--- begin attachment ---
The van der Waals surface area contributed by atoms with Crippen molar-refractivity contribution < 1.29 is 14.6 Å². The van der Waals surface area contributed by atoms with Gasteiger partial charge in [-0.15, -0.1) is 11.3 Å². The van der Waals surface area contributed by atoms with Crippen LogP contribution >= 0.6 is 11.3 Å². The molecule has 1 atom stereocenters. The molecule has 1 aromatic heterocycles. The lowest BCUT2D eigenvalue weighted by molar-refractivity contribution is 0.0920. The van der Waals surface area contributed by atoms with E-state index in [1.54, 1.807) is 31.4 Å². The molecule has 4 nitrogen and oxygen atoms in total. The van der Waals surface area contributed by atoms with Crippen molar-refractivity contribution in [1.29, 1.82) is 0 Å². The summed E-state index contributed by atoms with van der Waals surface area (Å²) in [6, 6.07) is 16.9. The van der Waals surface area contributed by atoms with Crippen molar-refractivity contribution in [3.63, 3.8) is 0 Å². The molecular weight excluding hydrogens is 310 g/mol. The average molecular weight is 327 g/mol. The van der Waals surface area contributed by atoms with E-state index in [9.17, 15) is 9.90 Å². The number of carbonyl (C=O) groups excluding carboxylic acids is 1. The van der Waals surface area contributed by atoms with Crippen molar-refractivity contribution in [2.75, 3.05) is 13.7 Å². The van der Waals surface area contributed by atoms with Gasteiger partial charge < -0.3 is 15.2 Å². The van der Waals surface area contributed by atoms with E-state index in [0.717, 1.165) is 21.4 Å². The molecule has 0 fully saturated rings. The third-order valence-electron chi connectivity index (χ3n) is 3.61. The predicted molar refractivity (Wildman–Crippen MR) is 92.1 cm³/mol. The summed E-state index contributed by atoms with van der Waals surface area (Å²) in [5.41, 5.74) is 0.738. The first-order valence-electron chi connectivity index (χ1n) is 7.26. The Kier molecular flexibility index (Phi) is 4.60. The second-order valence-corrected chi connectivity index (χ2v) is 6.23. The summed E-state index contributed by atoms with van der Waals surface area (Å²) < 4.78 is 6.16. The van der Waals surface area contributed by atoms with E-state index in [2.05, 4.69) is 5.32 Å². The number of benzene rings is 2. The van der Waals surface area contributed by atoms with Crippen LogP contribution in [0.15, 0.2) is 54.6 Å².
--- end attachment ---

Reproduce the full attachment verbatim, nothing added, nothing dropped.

The van der Waals surface area contributed by atoms with Crippen molar-refractivity contribution < 1.29 is 14.6 Å². The van der Waals surface area contributed by atoms with Gasteiger partial charge in [-0.15, -0.1) is 11.3 Å². The van der Waals surface area contributed by atoms with Crippen LogP contribution >= 0.6 is 11.3 Å². The molecule has 1 atom stereocenters. The molecule has 1 aromatic heterocycles. The lowest BCUT2D eigenvalue weighted by molar-refractivity contribution is 0.0920. The van der Waals surface area contributed by atoms with E-state index in [1.54, 1.807) is 31.4 Å². The molecule has 4 nitrogen and oxygen atoms in total. The van der Waals surface area contributed by atoms with Crippen molar-refractivity contribution in [1.29, 1.82) is 0 Å². The summed E-state index contributed by atoms with van der Waals surface area (Å²) in [6, 6.07) is 16.9. The van der Waals surface area contributed by atoms with Crippen molar-refractivity contribution in [3.63, 3.8) is 0 Å². The molecular weight excluding hydrogens is 310 g/mol. The average molecular weight is 327 g/mol. The van der Waals surface area contributed by atoms with E-state index in [9.17, 15) is 9.90 Å². The number of carbonyl (C=O) groups excluding carboxylic acids is 1. The van der Waals surface area contributed by atoms with Crippen molar-refractivity contribution in [2.75, 3.05) is 13.7 Å². The van der Waals surface area contributed by atoms with Gasteiger partial charge < -0.3 is 15.2 Å². The van der Waals surface area contributed by atoms with E-state index in [0.717, 1.165) is 21.4 Å². The molecule has 0 fully saturated rings. The third-order valence-electron chi connectivity index (χ3n) is 3.61. The predicted molar refractivity (Wildman–Crippen MR) is 92.1 cm³/mol. The summed E-state index contributed by atoms with van der Waals surface area (Å²) in [5.41, 5.74) is 0.738. The first-order valence-electron chi connectivity index (χ1n) is 7.26. The Kier molecular flexibility index (Phi) is 4.60. The second-order valence-corrected chi connectivity index (χ2v) is 6.23. The summed E-state index contributed by atoms with van der Waals surface area (Å²) < 4.78 is 6.16. The van der Waals surface area contributed by atoms with E-state index in [2.05, 4.69) is 5.32 Å². The number of benzene rings is 2. The van der Waals surface area contributed by atoms with Crippen LogP contribution in [0.15, 0.2) is 54.6 Å².